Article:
Bufferless MWI Beams attached
as a hopefully compliant option

For a rear picatinny rail gun owner, the best option (we think) is removing the brace and leaving a rear extension in place or attaching a plain looking buffer tube, however if you own an integrated SB Tactical brace, you will need to replace that with something else entirely. MWI has folding models of bufferless standard pistol tubes with rear picatinny rail attachment.  They also have something called a Beam series and the new highly adaptable Alpha Series which also include an adjustable height cheek rest. Most of these models are available in fixed or side-folding options and a few adjustable length models. MWI also has a simple thumb screw accessory which replaces the hex screw with a thumb/wrench/slot screw which is field serviceable for attaching/detaching any of the Beam, tube, stock or brace compatible solutions without hex wrench. 

MWI Brace Compatible Beam

MWI "Stock Plate" added when rifle barrel
length upper is attached. Also shown
MWI extruded folding stock

The standard Brace Compatible Beam is in essence a very heavy duty bufferless skeletonized tube available in different profiles. The round Brace Compatible Beam can be used as a buffer tube style extension and left bare or covered with some type of foam or paracord cover or is compatible with Tailhook braces or the MWI Stock Plate which converts it to a rifle stock.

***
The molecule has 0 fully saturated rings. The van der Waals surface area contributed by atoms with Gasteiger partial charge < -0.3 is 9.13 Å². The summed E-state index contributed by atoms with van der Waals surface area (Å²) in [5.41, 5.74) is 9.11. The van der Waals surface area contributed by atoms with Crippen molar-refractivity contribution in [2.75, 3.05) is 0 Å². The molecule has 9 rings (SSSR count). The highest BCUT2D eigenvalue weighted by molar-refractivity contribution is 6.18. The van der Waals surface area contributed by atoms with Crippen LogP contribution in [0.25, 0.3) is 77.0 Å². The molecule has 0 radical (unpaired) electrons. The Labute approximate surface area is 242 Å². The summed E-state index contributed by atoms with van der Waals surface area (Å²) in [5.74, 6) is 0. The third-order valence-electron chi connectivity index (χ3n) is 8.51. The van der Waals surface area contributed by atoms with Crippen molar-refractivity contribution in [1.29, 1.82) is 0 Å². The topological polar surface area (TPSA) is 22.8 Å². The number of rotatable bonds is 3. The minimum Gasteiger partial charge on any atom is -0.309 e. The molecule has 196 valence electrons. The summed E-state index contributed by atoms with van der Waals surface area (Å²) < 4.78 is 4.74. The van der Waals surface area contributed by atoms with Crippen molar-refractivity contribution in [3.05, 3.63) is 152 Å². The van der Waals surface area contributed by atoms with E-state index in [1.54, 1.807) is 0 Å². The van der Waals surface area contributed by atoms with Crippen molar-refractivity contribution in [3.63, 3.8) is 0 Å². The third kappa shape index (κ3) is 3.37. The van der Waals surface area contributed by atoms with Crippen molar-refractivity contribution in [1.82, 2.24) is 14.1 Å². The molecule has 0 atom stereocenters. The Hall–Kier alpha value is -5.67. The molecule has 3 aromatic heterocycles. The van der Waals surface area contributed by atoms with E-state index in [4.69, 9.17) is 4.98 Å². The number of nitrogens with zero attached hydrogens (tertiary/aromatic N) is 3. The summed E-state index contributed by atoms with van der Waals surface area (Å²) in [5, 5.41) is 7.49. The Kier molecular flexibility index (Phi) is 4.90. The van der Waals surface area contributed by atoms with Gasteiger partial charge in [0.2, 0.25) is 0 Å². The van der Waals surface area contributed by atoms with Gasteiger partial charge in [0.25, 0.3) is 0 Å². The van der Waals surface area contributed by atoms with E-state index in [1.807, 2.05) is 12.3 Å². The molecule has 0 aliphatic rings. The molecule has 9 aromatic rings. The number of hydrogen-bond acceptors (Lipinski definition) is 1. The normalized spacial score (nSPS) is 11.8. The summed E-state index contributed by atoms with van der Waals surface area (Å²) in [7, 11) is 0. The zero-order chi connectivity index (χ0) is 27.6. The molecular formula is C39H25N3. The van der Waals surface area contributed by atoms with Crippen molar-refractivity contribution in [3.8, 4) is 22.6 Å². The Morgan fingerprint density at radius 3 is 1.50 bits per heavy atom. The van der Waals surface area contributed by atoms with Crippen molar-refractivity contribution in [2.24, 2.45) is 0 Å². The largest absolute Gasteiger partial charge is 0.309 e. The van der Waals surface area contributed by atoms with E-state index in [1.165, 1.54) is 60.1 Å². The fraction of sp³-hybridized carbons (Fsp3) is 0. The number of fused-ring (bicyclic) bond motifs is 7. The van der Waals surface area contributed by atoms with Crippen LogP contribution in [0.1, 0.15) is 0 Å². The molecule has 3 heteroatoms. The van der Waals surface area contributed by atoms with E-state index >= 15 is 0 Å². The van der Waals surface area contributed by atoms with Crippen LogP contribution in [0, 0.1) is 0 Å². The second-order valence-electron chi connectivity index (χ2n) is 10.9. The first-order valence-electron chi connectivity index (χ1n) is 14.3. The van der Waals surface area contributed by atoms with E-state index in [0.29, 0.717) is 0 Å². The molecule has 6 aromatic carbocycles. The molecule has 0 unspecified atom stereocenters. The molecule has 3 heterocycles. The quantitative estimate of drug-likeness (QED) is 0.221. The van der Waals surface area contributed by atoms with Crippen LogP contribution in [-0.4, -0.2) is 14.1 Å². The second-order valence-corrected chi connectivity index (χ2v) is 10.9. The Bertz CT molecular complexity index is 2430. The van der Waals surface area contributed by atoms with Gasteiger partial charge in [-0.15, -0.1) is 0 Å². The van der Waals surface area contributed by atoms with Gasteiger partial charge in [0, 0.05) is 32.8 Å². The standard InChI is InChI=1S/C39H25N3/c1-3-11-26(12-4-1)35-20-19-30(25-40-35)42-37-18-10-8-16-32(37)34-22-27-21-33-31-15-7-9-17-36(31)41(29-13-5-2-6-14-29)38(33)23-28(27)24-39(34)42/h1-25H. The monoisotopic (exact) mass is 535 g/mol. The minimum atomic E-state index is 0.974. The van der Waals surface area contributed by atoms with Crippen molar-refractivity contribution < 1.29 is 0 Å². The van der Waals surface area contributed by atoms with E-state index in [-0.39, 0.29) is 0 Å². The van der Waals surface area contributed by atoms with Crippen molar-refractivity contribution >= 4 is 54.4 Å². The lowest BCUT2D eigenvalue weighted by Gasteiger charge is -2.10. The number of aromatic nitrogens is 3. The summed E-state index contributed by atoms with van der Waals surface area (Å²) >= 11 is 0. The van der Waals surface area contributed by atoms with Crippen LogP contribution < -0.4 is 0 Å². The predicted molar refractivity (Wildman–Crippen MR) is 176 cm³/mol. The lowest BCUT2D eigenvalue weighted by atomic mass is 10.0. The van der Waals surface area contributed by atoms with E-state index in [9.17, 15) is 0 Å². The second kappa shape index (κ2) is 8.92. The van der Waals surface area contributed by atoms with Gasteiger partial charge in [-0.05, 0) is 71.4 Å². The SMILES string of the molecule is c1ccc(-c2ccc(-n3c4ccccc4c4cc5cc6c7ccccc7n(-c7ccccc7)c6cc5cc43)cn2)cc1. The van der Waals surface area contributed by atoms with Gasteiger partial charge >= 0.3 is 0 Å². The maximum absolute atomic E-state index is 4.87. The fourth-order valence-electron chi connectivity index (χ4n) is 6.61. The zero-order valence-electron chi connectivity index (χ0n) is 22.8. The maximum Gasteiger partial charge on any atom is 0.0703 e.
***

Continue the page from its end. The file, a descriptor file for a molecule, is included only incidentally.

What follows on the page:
Models are available in both fixed or folding models. I have been using the standard Brace Compatible Beam with just a foam cover for about a year now without a brace on a BRN-180 pistol receiver build. I can slip a 16” barreled BRN-180 rifle upper on and swap to the MWI side Folding extruded stock other the Alpha Series configured stock. As you might recall, the ATF allows pistols to transform back and forth between rifles and pistols - once a pistol, always a pistol.

Shown the reconfigured AR
pistol into rifle format

MWI Alpha Series Beam

The new Alpha Series was in essence the Gen 2 of the MWI Beam concept based around very broad adaptability. The Alpha Series Beam can be used bare as a receive extension, folding buffer-less “tube”, cheek rest, brace host, and stock. So if you are on the path to registering your gun as an SBR or just want one highly adaptable solution to move around from pistols to rifles and configure as needed, the Alpha Series is an amazingly flexible option.